Earlier this morning (East Coast time) the Intergovernmental Panel on Climate Change (IPCC), the UN’s committee studying climate change, released its latest review of climate change. This is the first major review since 2013 and, spoiler, it’s not good.
I’ve read some news articles about the findings, but I want to critique and comment upon some of the graphics contained within the report itself. This started going too long, however, so I think I will break this into several shorter, more digestible chunks.
And I want to start with the first chart, two line charts that lay out the temperature changes we’ve seen.
One of the first things I like here is the language. Often we might see these or similar charts that simply state temperatures from the year 1 through 2020. One of the common reasons I hear from people that deny climate change is that “people weren’t recording temperatures back in 1 AD.
They would be correct. We do not have planet-wide meteorological observations from the time of Julius Caesar. But in the year 2021 we do have science. And that allows us to take other evidence, e.g. dissolved carbon dioxide in ice, or tree ring size, &c., and use them to reconstruct the temperature record indirectly.
And reconstruct is the word the IPCC uses to clearly delineate the temperature data pre- and post-1850 when their observed data set begins.
The designers then highlight this observed data set, broadly coinciding with the Industrial Revolution when we as a species began to first emit extra greenhouse gasses into the atmosphere. You can see this as a faint grey background and a darker stroke along the x-axis.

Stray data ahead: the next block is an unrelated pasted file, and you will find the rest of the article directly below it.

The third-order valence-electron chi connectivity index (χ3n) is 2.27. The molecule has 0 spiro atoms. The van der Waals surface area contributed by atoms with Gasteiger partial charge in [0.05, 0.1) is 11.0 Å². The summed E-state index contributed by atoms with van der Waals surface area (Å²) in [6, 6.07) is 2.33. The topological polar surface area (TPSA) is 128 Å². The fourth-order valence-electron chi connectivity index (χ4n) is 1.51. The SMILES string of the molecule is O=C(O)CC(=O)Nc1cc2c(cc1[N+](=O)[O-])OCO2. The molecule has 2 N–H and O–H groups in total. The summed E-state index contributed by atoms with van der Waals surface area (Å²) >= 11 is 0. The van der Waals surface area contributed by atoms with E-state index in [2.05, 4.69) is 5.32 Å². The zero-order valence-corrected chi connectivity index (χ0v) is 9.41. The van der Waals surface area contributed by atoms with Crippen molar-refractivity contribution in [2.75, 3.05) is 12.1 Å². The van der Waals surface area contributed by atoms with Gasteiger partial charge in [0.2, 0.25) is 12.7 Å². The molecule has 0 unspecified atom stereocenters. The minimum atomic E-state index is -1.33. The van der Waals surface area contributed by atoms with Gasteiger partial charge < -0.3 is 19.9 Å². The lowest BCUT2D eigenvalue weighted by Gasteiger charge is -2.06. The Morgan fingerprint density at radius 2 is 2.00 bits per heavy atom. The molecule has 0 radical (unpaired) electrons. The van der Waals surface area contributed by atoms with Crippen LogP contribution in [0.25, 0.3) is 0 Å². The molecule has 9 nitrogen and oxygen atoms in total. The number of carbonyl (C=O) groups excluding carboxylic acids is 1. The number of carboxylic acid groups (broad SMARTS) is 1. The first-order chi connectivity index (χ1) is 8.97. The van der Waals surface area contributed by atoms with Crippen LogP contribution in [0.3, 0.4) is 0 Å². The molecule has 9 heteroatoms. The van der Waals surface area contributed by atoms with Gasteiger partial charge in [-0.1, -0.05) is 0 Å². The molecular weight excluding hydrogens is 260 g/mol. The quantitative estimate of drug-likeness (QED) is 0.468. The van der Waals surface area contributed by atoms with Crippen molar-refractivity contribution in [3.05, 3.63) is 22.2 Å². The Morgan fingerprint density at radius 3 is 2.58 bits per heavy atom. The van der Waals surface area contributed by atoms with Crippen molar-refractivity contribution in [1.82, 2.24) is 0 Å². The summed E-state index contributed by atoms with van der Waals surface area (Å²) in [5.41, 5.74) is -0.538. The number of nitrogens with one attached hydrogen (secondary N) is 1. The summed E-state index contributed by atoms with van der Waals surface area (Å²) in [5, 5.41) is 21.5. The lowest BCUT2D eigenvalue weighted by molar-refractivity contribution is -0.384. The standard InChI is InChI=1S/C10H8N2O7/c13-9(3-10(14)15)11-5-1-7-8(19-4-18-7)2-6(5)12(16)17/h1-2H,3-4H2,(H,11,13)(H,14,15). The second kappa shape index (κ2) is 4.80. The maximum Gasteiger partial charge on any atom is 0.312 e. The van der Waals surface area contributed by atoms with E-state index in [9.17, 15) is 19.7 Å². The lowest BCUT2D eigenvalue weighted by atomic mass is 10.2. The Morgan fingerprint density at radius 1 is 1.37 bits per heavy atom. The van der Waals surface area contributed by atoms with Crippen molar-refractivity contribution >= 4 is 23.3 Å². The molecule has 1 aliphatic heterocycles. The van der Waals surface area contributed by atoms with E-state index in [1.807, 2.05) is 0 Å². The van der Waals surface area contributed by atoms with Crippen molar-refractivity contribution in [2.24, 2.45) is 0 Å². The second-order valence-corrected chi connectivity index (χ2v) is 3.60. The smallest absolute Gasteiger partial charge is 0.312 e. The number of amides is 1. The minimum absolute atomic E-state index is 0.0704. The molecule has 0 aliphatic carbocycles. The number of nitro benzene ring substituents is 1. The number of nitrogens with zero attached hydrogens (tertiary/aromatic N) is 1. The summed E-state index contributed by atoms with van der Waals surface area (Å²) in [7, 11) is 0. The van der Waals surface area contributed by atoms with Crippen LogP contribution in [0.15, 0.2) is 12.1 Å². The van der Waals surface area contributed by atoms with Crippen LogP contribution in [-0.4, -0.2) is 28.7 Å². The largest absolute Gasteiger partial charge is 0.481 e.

Additionally, the designers used annotations to call out the first main point, that warming in the last almost two centuries is far beyond what we’ve seen in the last two millennia.
The second annotation points to a bar, reminiscent of the range of a box plot, that exists outside the x-axis and almost embedded within the y-axis. This bar captures the range of temperatures reconstructed in the past 100,000 years. And by including it in the chart, we can see that we have just recently begun to exceed even that range.
In the second chart, we have the entire background shaded light grey and the whole x-axis in a darker stroke to remind us that we are now looking at the Industrial/Post-Industrial era. But what this chart does is do what scientists do, test whether natural, non-manmade causes can fully explain the temperature increase.
The chart plots the modelled data looking at just natural causes vs. modelled data looking at natural causes plus human impacts. Those lines and their ranges are then compared to the temperatures we’ve observed and recorded.
Since the 1930s and 40s, it’s been a pretty clear and consistent tracking with natural plus manmade causes. For years the scientific community has been in agreement that humanity is contributing to the rising temperatures. This is yet more evidence to make the point even more conclusively.